“May the goddess of speech enable me to attain all possible eloquence,

She who wears on her locks a young moon,

Who shines with exquisite luster,

Who sits reclined on a white lotus,

And from the crimson cusp of whose hands pours

Radiance on the implements of writing, and books produced by her favor.”

I can’t say that I get up early in the morning, go over to my desk, chant this invocation, and start writing, though many consider early mornings prime creative time. Before that there will be meditation, study, service, a little reading, and a few sun salutations, not to mention feeding the dogs. Only then will I approach the statue of Saraswati, Bernie’s gift to me so many years ago, sit down in front of the computer, and get to work.

First thing will be coffee. Well before 6 am, before activities pile up one after another like boxcars, I will stand on the upstairs landing and hear Aussie’s tail striking the sofa where she lies downstairs, playing guard. Harry likes to sleep late, preferably in my bed. Aussie’s station is usually downstairs, ever alert to the encroachments of deer, bear, coyotes, foxes, etc. I come downstairs and her tail keeps on pounding the sofa, an invitation to our daily morning hang out.

“How are you doing, Auss?” I ask her.

She turns onto her back. “You can talk and stroke my belly at the same time, can’t you?” she says.

“You’re a Zen dog, Aussie. Don’t you know it’s better to do one thing at a time?”

“Yeah, yeah, yeah,” says she, and turns even more, exposing the big tan spot of her belly.

Later today we were in the woods together when the two dogs ran into a porcupine. You can imagine the rest. Harry was the first to come back to me, spitting and gnashing his teeth at the needles around his snout (I finally saw a live physical example of the phrase, gnashing one’s teeth).. Aussie wouldn’t come back no matter what. When I finally went to get her I found that the dead porcupine had reincarnated itself in Aussie; she had so many quills in her she looked like the critter she’d killed, providing the perfect example of the punishment that befalls you if you hang on and hang on. She had them all over her snout, one right under her eye, inside her gums and tongue, and under and around her front paws.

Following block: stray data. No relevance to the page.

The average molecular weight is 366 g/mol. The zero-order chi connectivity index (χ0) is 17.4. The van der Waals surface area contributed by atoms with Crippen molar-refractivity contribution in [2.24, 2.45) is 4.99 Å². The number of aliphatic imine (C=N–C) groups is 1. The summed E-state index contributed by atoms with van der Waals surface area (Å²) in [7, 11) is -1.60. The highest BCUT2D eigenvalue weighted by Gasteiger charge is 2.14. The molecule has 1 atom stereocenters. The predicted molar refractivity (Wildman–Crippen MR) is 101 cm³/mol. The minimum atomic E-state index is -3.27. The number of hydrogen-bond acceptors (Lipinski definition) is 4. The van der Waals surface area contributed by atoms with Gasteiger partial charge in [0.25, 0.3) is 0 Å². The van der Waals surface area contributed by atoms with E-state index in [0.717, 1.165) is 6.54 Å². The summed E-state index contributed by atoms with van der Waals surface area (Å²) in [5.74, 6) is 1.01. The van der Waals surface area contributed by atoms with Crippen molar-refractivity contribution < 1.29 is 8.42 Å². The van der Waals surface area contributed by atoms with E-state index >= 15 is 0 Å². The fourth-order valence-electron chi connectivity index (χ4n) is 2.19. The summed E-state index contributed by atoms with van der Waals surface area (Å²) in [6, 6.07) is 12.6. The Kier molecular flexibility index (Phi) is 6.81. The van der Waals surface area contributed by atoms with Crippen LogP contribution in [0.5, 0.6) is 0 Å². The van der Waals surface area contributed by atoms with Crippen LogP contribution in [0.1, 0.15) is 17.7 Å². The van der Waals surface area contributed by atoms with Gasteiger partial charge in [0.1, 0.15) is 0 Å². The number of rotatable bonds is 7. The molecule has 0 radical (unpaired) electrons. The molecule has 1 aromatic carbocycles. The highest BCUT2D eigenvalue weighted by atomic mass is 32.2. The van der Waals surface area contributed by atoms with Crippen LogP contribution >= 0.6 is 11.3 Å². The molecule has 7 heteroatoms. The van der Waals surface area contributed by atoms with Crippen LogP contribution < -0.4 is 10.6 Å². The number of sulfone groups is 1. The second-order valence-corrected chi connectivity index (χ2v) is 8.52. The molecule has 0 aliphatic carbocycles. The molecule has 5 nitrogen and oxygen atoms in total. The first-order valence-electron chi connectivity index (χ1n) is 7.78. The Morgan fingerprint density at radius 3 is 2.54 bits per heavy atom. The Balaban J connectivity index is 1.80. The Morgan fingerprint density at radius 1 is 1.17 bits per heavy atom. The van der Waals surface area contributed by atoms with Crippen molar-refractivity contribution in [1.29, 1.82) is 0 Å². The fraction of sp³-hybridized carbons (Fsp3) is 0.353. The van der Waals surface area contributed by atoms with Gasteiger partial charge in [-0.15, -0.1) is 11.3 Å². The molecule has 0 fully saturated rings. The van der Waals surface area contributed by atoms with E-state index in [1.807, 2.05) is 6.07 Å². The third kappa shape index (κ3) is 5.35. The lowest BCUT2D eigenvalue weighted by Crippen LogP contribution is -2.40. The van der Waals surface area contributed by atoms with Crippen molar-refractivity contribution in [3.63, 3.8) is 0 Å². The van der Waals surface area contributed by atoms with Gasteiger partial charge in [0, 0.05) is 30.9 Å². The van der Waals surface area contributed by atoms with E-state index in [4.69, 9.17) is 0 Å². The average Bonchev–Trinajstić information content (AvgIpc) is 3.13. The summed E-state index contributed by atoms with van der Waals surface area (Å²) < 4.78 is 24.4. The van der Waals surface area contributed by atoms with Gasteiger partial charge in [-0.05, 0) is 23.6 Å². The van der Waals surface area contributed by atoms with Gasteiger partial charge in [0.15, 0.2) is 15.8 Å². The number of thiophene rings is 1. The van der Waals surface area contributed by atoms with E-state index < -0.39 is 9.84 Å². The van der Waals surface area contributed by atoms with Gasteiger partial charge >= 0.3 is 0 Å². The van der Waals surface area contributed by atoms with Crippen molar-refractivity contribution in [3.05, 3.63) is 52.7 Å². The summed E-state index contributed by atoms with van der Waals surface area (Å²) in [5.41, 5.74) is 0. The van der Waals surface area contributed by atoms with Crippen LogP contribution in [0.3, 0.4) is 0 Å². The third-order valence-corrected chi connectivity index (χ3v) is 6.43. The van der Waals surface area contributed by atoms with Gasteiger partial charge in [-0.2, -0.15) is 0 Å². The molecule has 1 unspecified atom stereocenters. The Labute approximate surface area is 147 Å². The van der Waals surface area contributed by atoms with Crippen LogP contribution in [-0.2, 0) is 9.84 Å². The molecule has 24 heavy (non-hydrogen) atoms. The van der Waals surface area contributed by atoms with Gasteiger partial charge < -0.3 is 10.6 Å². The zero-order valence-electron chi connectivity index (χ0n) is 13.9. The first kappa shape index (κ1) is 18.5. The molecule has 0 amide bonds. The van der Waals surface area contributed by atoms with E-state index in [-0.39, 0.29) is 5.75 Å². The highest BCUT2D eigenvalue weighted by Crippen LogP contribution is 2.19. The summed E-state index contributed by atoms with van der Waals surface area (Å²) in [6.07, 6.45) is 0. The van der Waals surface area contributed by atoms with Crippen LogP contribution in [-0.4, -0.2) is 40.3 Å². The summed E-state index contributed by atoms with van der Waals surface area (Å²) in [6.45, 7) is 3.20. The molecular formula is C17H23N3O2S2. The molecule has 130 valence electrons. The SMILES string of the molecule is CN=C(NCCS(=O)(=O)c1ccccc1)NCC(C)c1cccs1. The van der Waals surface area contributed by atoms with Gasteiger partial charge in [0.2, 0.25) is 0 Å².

“You look terrible,” I told her.

She cried. Harry was tough, not a sound out of him except for the gnashing of teeth. Aussie cried, even screamed with pain.

“Okay,” I said, “straight to the vet.” Later I would hear from the vet that they pulled out over 200 quills from Harry and more than 400 from Aussie.

It takes us a long time to leave the woods, and as I pull Aussie forward I think of two dogs I’ve known for a long time, both of whom died on Saturday, leaving their human companions bereft. You want life? I said to myself. Well, here it is, this is life.

Yesterday Harry and Aussie had been in the weekly dog party that takes place in our local preserve every Sunday. They’d splashed into the water with a young Golden Retriever. Aussie chased her to the other side while Harry stood, halfway in and halfway out, afraid to cross because the water was a little deep for him, but by the time the outing was over he’d gathered up his courage and splashed his way after the two dogs, proud and happy. This is life! I thought to myself, watching them have the time of their lives.

This is life, too! I told myself, pulling Aussie after me, crying and whimpering, Harry trudging grimly alongside, both dogs looking like Cujo. Yesterday was grand, today is suffering.

The people who lost their dogs on Saturday would do anything to keep on taking care of them, give them their medications, continue coaxing them gently into an older and older age. They would tell me that this life is good regardless of how it manifests.

Yom asal yom basal,“ I told Aussie in the early morning as my hands made circles on her belly. “Arabic for a day of honey, a day of onions.”

“A little lower,” she said, oblivious to the misery ahead of her. “Nothing like a good scratch first thing in the morning.”